Academic journal article Journal of Children's Literature

Integrating Graphic Nonfiction into Classroom Reading and Content Area Instruction: A Critical Literacy Focus on Selection Issues

Academic journal article Journal of Children's Literature

Integrating Graphic Nonfiction into Classroom Reading and Content Area Instruction: A Critical Literacy Focus on Selection Issues

Article excerpt

ALTHOUGH I HAVE STUDIED children's literature for almost 20 years, I came relatively late to an appreciation of graphic novels and other graphic genres. Perhaps the first book in graphic format that captured my interest intensely was Mark Alan Stamaty's (2004) slim volume about war, books, and choices people make: Alia's Mission: Saving the Books of Iraq. Since then, I have developed an interest in a range of graphic nonfiction literature that I recommend regularly to teachers. My favorites include A.D.: New Orleans After the Deluge by Josh Neufeld (2009) and Trinity: A Graphic History of the First Atomic Bomb by Jonathan Fetter-Vorm (2013). I have especially enjoyed graphic biographies, such as the ingenious Annie Sullivan and the Trials of Helen Keller by Joseph Lambert (2012) and the captivating Houdini: The Handcuff King by Jason Lutes (2007), and memoirs, such as the strikingly illustrated and heartrending A Game for Swallows: To Die, to Leave, to Return by Zeina Abirached (2012), the affectionate and humorous Kampung Boy by Lat (2006), and the moving El Deafo by Cece Bell (2014).

An understanding of the importance of nonfiction literature in classroom instruction is not new within the field of education (Möller, 2013). However, the recent implementation of the Common Core State Standards (National Governors Association Center for Best Practices & Council of Chief State School Officers, 2010) has brought an increased policy focus. The Common Core explicitly calls for extensive use of informational text (i.e., nonfiction) and close reading activities that ask students to attend to textual detail as part of reading comprehension instruction. Fortunately, quite a few thoughtfully written and captivatingly drawn graphic nonfiction trade books have been published in recent years that can support Common Core requirements while also engaging students.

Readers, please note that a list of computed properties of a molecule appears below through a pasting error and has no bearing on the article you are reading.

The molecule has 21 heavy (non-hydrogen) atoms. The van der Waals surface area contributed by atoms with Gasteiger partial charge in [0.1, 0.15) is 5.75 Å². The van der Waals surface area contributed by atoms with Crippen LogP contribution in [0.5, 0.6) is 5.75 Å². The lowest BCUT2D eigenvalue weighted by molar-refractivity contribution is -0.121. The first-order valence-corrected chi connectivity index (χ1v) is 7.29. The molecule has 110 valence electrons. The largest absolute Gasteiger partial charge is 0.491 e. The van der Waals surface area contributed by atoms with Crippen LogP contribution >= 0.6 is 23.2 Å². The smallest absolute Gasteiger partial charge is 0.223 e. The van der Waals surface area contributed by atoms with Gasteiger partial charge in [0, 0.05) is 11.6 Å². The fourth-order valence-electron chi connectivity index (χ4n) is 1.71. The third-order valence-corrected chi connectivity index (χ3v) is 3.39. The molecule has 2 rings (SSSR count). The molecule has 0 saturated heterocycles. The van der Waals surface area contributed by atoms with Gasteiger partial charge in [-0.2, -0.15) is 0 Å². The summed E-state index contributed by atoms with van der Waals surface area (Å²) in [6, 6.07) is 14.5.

In addition to a surge of quality trade books, numerous educational product series have been marketed to the young reader audience through a graphic format. Multiple literary and educational reviews of trade books in journals (e.g., Booklist, Journal of Children's Literature, Kirkus Reviews, Language Arts, School Library Journal, The Bulletin of the Center for Children's Books, The Horn Book) and professional organizations' recommended booklists (e.g., the American Library Association's Great Graphic Novels booklists) offer teachers support in locating, selecting, and evaluating graphic nonfiction trade books, as do a range of literary and educational awards for both nonfiction (e.g., NCTE Orbis Pictus Award for Outstanding Nonfiction for Children, Robert F. Sibert Informational Book Medal) and graphic novels (e.g., Will Eisner Comic Industry Awards).

However, less guidance is available for evaluation of and selection from the numerous educational product series. Below I highlight a sampling of such series and offer focused critiques as models for aspects to consider in evaluation. I close with some possible pairings with strong nonfiction trade books (both graphic and narrative).

A Sampling of Available Graphic Nonfiction Series

Important for teachers to consider when selecting books for instruction is whether they are worth students' time. In addition to engagement potential, quality, accuracy, authenticity, and attention to diversity are key evaluative aspects for written text and visual image components. In this section, I focus on one educational product series that I recommend not be used (Saddleback Educational Publishing's Graphic Biography) and on two I recommend, with caveats and cautions (Gareth Stevens's A Graphic History of the Civil Rights Movement and Capstone's Graphic Library biographies).


This series includes at least 23 volumes drawn in a traditional comic book style. No author or illustrator is identified. Each book is 28 pages long, including title pages. …

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